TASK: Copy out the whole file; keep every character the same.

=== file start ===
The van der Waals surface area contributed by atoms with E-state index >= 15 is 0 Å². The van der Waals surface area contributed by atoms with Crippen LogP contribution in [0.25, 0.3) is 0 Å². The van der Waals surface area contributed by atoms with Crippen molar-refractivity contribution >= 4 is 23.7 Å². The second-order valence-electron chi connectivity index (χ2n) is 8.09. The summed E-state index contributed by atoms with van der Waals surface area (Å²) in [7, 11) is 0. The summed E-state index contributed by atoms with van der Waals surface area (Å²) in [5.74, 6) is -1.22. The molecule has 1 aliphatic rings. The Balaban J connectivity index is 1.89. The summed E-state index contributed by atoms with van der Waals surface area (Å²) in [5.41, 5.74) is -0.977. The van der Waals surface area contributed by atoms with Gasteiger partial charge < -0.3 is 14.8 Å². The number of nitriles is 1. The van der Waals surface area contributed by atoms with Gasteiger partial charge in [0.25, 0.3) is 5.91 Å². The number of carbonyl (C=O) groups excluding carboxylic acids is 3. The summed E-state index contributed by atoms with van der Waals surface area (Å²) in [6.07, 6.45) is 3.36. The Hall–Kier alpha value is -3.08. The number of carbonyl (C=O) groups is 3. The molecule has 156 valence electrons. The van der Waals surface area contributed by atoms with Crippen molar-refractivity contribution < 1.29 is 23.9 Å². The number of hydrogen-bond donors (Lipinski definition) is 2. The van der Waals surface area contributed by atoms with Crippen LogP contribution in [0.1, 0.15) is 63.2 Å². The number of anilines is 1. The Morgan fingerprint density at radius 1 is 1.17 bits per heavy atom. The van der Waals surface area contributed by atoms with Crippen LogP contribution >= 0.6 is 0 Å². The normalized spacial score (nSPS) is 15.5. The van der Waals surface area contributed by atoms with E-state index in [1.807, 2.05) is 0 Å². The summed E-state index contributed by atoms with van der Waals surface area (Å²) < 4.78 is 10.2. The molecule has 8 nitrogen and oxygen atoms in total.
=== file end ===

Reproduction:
The van der Waals surface area contributed by atoms with E-state index >= 15 is 0 Å². The van der Waals surface area contributed by atoms with Crippen LogP contribution in [0.25, 0.3) is 0 Å². The van der Waals surface area contributed by atoms with Crippen molar-refractivity contribution >= 4 is 23.7 Å². The second-order valence-electron chi connectivity index (χ2n) is 8.09. The summed E-state index contributed by atoms with van der Waals surface area (Å²) in [7, 11) is 0. The summed E-state index contributed by atoms with van der Waals surface area (Å²) in [5.74, 6) is -1.22. The molecule has 1 aliphatic rings. The Balaban J connectivity index is 1.89. The summed E-state index contributed by atoms with van der Waals surface area (Å²) in [5.41, 5.74) is -0.977. The van der Waals surface area contributed by atoms with Gasteiger partial charge < -0.3 is 14.8 Å². The number of nitriles is 1. The van der Waals surface area contributed by atoms with Gasteiger partial charge in [0.25, 0.3) is 5.91 Å². The number of carbonyl (C=O) groups excluding carboxylic acids is 3. The summed E-state index contributed by atoms with van der Waals surface area (Å²) in [6.07, 6.45) is 3.36. The Hall–Kier alpha value is -3.08. The number of carbonyl (C=O) groups is 3. The molecule has 156 valence electrons. The van der Waals surface area contributed by atoms with Crippen molar-refractivity contribution < 1.29 is 23.9 Å². The number of hydrogen-bond donors (Lipinski definition) is 2. The van der Waals surface area contributed by atoms with Crippen LogP contribution in [0.1, 0.15) is 63.2 Å². The number of anilines is 1. The Morgan fingerprint density at radius 1 is 1.17 bits per heavy atom. The van der Waals surface area contributed by atoms with Crippen LogP contribution >= 0.6 is 0 Å². The normalized spacial score (nSPS) is 15.5. The van der Waals surface area contributed by atoms with E-state index in [1.807, 2.05) is 0 Å². The summed E-state index contributed by atoms with van der Waals surface area (Å²) < 4.78 is 10.2. The molecule has 8 nitrogen and oxygen atoms in total.